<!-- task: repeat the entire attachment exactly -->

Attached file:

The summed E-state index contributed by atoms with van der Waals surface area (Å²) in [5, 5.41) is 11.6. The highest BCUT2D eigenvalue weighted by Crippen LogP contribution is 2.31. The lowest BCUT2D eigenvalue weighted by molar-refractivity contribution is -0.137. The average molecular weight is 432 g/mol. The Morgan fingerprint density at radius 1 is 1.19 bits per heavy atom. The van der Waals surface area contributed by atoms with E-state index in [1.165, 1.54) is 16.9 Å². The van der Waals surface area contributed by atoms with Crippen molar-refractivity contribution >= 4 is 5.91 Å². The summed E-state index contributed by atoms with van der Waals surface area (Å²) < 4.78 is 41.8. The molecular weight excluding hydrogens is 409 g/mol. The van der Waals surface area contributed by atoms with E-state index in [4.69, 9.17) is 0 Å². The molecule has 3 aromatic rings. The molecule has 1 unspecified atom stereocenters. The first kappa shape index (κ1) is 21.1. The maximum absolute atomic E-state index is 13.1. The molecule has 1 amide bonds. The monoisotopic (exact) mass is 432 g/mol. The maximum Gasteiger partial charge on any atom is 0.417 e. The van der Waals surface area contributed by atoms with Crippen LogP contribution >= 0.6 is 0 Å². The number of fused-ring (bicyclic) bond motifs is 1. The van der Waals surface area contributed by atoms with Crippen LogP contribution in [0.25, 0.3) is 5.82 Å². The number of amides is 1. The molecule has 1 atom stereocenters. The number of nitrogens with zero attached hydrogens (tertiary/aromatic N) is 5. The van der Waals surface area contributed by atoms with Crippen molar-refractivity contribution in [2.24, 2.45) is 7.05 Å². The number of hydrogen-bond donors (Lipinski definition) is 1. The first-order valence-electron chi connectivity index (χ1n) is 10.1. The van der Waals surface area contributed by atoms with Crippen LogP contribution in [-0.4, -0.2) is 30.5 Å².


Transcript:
The summed E-state index contributed by atoms with van der Waals surface area (Å²) in [5, 5.41) is 11.6. The highest BCUT2D eigenvalue weighted by Crippen LogP contribution is 2.31. The lowest BCUT2D eigenvalue weighted by molar-refractivity contribution is -0.137. The average molecular weight is 432 g/mol. The Morgan fingerprint density at radius 1 is 1.19 bits per heavy atom. The van der Waals surface area contributed by atoms with E-state index in [1.165, 1.54) is 16.9 Å². The van der Waals surface area contributed by atoms with Crippen molar-refractivity contribution >= 4 is 5.91 Å². The summed E-state index contributed by atoms with van der Waals surface area (Å²) < 4.78 is 41.8. The molecular weight excluding hydrogens is 409 g/mol. The van der Waals surface area contributed by atoms with E-state index in [4.69, 9.17) is 0 Å². The molecule has 3 aromatic rings. The molecule has 1 unspecified atom stereocenters. The first kappa shape index (κ1) is 21.1. The maximum absolute atomic E-state index is 13.1. The molecule has 1 amide bonds. The monoisotopic (exact) mass is 432 g/mol. The maximum Gasteiger partial charge on any atom is 0.417 e. The van der Waals surface area contributed by atoms with Crippen LogP contribution >= 0.6 is 0 Å². The number of fused-ring (bicyclic) bond motifs is 1. The van der Waals surface area contributed by atoms with Crippen LogP contribution in [0.25, 0.3) is 5.82 Å². The number of amides is 1. The molecule has 1 atom stereocenters. The number of nitrogens with zero attached hydrogens (tertiary/aromatic N) is 5. The van der Waals surface area contributed by atoms with Crippen molar-refractivity contribution in [2.24, 2.45) is 7.05 Å². The number of hydrogen-bond donors (Lipinski definition) is 1. The first-order valence-electron chi connectivity index (χ1n) is 10.1. The van der Waals surface area contributed by atoms with Crippen LogP contribution in [-0.4, -0.2) is 30.5 Å².